A recent study by Davidson et al (METHODS team) finds no compelling evidence that preprints have different summary treatment effect estimates than peer-reviewed journal publications. The results are published open access in the Journal of Clinical Epidemiology.
Inclusion of preprint trials within a meta-analysis is not largely endorsed since these manuscripts have not undergone formal peer review and may overestimate the treatment effects. The authors analyzed data from a large living systematic review and meta-analysis (COVID-NMA, www.covid-nma.com), and selected 37 pharmacological treatment meta-analyses that included 44 preprints and 70 peer-reviewed publications and found that there was no statistically significant difference in summary effect estimates between the two publication types – ratio of odds ratio (ROR), 0.88; 95% CI, 0.71–1.09; I2 = 17.8%; τ2= 0.06 (ROR < 1 indicated larger effects in preprint trials).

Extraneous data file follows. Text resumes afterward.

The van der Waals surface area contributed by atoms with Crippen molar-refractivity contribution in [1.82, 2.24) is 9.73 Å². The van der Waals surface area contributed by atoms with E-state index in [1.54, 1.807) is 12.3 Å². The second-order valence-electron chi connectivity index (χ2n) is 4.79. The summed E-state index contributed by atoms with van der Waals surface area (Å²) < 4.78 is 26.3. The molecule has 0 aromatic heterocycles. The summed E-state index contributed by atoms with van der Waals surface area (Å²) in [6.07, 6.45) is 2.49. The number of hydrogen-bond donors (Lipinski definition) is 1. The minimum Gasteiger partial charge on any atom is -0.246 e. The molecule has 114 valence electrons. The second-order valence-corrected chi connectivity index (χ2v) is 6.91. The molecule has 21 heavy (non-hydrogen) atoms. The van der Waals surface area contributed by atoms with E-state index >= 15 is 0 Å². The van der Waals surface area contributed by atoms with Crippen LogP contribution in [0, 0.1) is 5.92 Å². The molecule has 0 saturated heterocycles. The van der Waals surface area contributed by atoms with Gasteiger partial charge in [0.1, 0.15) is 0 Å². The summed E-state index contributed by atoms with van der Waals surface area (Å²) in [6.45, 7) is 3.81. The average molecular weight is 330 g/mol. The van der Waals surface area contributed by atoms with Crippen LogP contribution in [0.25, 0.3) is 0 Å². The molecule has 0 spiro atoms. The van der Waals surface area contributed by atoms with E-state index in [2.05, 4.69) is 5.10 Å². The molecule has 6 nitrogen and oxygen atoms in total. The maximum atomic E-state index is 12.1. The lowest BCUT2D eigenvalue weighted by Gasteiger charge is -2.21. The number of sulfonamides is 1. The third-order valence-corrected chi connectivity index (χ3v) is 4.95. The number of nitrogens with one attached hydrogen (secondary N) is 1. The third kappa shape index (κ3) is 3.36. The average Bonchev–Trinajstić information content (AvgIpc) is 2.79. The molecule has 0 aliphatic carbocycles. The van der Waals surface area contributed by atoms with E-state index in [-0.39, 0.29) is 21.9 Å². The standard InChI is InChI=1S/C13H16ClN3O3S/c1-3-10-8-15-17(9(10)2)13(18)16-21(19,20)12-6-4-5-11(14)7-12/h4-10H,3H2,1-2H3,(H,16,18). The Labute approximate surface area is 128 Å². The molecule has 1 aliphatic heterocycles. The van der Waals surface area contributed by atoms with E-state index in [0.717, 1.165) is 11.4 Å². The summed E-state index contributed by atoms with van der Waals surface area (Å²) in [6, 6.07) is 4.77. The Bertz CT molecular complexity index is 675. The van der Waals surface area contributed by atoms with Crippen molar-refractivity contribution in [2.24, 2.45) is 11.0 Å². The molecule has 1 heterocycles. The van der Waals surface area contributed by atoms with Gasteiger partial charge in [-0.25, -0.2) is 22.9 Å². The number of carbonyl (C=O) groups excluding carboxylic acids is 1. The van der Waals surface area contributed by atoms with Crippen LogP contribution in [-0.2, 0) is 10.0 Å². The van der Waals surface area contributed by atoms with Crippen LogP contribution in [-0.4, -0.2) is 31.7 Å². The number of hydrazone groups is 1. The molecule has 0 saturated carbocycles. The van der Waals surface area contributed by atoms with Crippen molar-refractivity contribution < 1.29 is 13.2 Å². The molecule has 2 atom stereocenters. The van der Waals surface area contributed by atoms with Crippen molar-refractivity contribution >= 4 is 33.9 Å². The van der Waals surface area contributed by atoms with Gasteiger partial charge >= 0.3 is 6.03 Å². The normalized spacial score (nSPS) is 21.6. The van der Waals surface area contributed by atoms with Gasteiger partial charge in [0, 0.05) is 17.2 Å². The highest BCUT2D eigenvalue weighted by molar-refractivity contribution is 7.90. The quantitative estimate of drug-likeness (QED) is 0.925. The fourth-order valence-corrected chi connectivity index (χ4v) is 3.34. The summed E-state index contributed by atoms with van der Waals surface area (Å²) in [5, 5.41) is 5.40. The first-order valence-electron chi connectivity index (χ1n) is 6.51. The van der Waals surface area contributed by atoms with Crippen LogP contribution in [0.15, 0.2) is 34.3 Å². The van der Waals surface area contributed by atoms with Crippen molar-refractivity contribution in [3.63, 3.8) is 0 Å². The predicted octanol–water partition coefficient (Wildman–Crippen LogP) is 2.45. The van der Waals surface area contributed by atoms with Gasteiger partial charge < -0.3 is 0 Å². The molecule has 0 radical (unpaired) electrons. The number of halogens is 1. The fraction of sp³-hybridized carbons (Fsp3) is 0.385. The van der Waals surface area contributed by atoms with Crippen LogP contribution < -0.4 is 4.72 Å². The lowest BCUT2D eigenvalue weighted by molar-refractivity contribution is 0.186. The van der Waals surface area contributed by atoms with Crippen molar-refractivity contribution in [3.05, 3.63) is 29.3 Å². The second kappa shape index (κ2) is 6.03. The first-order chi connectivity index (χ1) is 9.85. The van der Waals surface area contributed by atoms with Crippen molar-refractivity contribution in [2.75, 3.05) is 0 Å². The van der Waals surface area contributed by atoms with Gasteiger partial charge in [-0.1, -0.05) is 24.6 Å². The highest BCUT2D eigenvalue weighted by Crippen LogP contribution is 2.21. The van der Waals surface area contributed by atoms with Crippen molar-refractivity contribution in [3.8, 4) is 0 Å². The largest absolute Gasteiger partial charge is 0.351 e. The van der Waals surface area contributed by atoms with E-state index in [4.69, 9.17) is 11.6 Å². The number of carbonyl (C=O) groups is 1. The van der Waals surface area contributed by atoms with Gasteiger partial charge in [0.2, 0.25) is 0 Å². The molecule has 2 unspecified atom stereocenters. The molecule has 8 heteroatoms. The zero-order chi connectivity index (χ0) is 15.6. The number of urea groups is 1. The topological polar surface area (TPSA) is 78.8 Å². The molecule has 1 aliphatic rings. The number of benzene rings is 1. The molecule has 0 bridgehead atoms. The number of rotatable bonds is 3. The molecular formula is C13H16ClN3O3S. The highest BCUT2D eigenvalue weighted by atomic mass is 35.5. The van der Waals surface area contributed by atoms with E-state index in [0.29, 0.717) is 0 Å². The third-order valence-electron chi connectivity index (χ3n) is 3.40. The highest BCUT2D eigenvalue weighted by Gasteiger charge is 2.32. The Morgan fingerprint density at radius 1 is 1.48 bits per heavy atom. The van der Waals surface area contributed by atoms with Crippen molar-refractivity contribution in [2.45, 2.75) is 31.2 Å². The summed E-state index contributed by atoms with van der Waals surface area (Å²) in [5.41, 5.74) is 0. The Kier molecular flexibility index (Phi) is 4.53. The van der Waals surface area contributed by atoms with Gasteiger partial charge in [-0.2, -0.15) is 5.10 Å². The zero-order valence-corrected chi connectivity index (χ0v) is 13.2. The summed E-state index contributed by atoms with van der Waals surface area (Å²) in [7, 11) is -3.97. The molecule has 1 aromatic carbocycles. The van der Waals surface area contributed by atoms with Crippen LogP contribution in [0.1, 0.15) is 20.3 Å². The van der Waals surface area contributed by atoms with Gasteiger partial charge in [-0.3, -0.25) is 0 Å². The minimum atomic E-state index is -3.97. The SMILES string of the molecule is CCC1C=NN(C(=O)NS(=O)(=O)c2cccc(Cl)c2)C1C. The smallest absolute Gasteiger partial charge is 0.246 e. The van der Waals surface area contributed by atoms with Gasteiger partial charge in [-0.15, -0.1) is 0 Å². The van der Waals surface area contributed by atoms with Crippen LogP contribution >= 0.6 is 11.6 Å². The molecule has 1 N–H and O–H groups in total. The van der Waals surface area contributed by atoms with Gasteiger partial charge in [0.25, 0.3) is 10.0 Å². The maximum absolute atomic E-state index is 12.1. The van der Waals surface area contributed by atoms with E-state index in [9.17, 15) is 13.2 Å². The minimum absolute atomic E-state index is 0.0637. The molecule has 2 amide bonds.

The findings were consistent across all the post-hoc sensitivity analyses but the authors caution that their analysis is limited to the COVID-19 context and the small number of trials per meta-analysis which increased uncertainty around the estimation.
The authors conclude that, based on their data and especially within the landscape of a fast-moving pandemic, considering the results of preprint trials may be reasonable. They recommend that systematic reviewers and meta-analysts assess preprint inclusion on an individual level, accounting for risk of bias and completeness of reporting.